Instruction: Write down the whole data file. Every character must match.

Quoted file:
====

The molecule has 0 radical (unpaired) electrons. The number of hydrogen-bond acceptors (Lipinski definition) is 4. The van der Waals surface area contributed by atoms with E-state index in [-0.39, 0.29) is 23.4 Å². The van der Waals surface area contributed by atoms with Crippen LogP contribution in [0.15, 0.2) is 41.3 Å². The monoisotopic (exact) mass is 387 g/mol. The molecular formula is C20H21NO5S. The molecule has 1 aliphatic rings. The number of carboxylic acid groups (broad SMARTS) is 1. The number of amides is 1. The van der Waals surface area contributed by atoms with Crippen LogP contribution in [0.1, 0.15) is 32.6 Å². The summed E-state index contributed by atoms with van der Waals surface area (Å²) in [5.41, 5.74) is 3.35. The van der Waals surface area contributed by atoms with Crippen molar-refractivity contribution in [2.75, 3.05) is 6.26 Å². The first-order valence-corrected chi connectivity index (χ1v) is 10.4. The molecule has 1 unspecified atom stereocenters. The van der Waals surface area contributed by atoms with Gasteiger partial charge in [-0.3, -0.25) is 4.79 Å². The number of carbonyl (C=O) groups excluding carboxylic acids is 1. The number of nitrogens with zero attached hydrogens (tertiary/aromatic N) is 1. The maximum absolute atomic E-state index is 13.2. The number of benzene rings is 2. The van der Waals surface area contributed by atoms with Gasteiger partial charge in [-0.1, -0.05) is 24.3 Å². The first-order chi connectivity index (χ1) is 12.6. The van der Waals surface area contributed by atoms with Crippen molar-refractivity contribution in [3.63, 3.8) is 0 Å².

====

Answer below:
The molecule has 0 radical (unpaired) electrons. The number of hydrogen-bond acceptors (Lipinski definition) is 4. The van der Waals surface area contributed by atoms with E-state index in [-0.39, 0.29) is 23.4 Å². The van der Waals surface area contributed by atoms with Crippen LogP contribution in [0.15, 0.2) is 41.3 Å². The monoisotopic (exact) mass is 387 g/mol. The molecular formula is C20H21NO5S. The molecule has 1 aliphatic rings. The number of carboxylic acid groups (broad SMARTS) is 1. The number of amides is 1. The van der Waals surface area contributed by atoms with Crippen LogP contribution in [0.1, 0.15) is 32.6 Å². The summed E-state index contributed by atoms with van der Waals surface area (Å²) in [5.41, 5.74) is 3.35. The van der Waals surface area contributed by atoms with Crippen molar-refractivity contribution in [2.75, 3.05) is 6.26 Å². The first-order valence-corrected chi connectivity index (χ1v) is 10.4. The molecule has 1 unspecified atom stereocenters. The van der Waals surface area contributed by atoms with Gasteiger partial charge in [-0.3, -0.25) is 4.79 Å². The number of carbonyl (C=O) groups excluding carboxylic acids is 1. The number of nitrogens with zero attached hydrogens (tertiary/aromatic N) is 1. The maximum absolute atomic E-state index is 13.2. The number of benzene rings is 2. The van der Waals surface area contributed by atoms with Gasteiger partial charge in [-0.1, -0.05) is 24.3 Å². The first-order chi connectivity index (χ1) is 12.6. The van der Waals surface area contributed by atoms with Crippen molar-refractivity contribution in [3.63, 3.8) is 0 Å².